The Science Is In: Fish Oil Supplements Are Mostly Useless

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You most certainly know someone taking fish oil pills - those fishy, translucent gold capsules - for their purported heart benefits. But evidence continues to mount that fish oil might be snake oil.

At the very least, it doesn't pack nearly the punch we once thought. Instead, it's probably just worth eating actual fish, which is loaded with plenty of healthy vitamins and minerals.

A new study found taking fish oil supplements ineffective in preventing the surgically-produced blood vessel access points used for dialyses treatments from failing. This sounds niche, but unlike other fish oil studies we've reported on, blood vessels are the exact wheelhouse scientists thought taking fish oil supplements would make a difference in. The research highlights a continuing trend: Despite their popularity, fish oil pills and their so-called omega-3 fatty acids don't seem to be holding up to scrutiny.

"Based on the preponderance of evidence," wrote Gregory Curfman, editor in chief of Harvard Medical School's Harvard Health Letter for the Journal of the American Medical Association, "there is reason for scepticism that omega-3 fatty acid supplementation is effective" in preventing cardiovascular disease.

The latest study to reach that conclusion was simple. The researchers wanted to see if fish oil would prevent fistula failure - failure of holes surgically created to access blood vessels that are clogging up. Fistula failure is one of the main causes of death in dialysis patients, who need their blood routinely filtered to remove waste, the scientists wrote in their paper published in this month's Journal of the American Medical Association. The team randomised 576 patients to receive either a placebo or fish oil for 12 weeks after receiving their fistula. Some patients also received aspirin, but it didn't matter. There was little difference between the groups in the number of failing fistulae.

So, what the hell is going on in the $US1.2 billion ($1.5 billion) fish oil industry? Last year, we reported that fish oil has been accumulating negative results — only two of at least two dozen studies reported any benefit from fish oil supplements. Curfman explained that a pair of older trials from 10 and 20 years ago established fish oil's cardiovascular benefits but didn't include a placebo control. And the placebo effect, of seeing a benefit simply because the patient thinks there will be one, can be very powerful. Placebo-controlled trials since then have cast doubt on results of the first two studies.

I asked Alejandro Marangoni, lipid expert at the University of Guelph near Toronto, his thoughts on the matter. He was surprised by the results — he expected to see a positive effect of fish oil supplements — but pointed out one caveat. The oil in many of the fish oil pills could be oxidised, or spoiled. "If the health benefits are not there and on top of it all we are consuming a lot of rancid, oxidized oil, this could represent very negative health effects," wrote Marangoni in an email to Gizmodo.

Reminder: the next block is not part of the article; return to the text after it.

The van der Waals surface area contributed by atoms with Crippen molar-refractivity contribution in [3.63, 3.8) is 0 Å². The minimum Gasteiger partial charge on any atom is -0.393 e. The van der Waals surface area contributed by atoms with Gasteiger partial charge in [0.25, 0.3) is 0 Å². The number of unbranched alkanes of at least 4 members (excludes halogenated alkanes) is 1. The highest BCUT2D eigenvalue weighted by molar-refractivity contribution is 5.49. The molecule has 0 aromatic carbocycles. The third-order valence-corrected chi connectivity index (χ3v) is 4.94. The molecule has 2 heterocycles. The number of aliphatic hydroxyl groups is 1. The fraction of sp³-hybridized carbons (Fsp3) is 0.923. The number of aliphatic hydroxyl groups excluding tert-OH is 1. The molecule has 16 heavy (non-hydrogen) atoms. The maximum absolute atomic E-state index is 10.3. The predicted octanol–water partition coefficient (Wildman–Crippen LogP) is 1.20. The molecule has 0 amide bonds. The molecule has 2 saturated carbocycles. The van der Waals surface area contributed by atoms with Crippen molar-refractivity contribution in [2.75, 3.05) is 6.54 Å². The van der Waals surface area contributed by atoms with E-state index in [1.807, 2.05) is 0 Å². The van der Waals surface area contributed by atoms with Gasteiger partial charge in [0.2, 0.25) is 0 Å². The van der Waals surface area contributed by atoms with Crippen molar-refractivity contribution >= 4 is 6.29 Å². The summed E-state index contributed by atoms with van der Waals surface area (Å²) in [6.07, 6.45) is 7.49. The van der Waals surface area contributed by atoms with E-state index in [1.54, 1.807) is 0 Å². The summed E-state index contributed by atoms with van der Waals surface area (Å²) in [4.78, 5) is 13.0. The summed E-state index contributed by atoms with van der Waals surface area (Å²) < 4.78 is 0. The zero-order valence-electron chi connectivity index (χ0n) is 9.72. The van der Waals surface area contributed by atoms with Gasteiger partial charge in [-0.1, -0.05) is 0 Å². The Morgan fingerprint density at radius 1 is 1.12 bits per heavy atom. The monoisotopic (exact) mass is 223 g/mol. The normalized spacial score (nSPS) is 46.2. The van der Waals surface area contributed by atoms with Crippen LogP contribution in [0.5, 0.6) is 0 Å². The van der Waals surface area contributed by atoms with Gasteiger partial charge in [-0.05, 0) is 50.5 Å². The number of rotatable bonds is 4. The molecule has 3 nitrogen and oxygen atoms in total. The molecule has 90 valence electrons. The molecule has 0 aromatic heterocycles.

So, what's next for you fish oil guzzlers? Scientists behind another clinical trial called VITAL, scheduled for completion in December 2017, are giving fish oil and vitamin D supplements to over 25,000 people in order to check whether the two, either separately or in tandem, reduce a person's likelihood of developing cancer and other diseases. Until then, Curfman still recommended trying to eat fish at least two to three times a week, on top of the standard recommendations: Exercise, eating healthily and not smoking.

[JAMA, JAMA]


This article originally appeared on Gizmodo.


Comments

    you should only take supplements if your doctor recommends so.

    Also notice: placebo is helping people for real - so there is some benefit to taking ANY non-harmful pill they you PERCEIVE has an effect...

    Interesting path this goes down because If I was suffering from something I would want every benefit - even placebo (but on the other hand we shouldn't be condoning health-items that are lies)?

    Body uses substance & assuming food / substance has substance is healthy is always a leap.

    Digestion of some substances is proven to be ineffective delivery to the target location in the body that uses it. Sometime it doesn't survive digestion, gets altered by the gut biome into toxic byproducts, doesnt pass into the blood stream from the stomach, or doesnt get to the target location, or genetics can be a factor in consumption (genetic vitamin deficiencies etc)

    Supplements should be taken for diagnosed deficiencies only.

    that being out of the way, you're falling into the same trap that most people, in media, without knowledge do, over simplification.

    The fact that this trial, says that fish oil does not prevent fistula failure, it says nothing regarding the other many conditions it reportedly helps with.

    1 trial, 1 conclusion for 1 condition, does not mean it doesn't work

    Last edited 09/02/17 11:47 am

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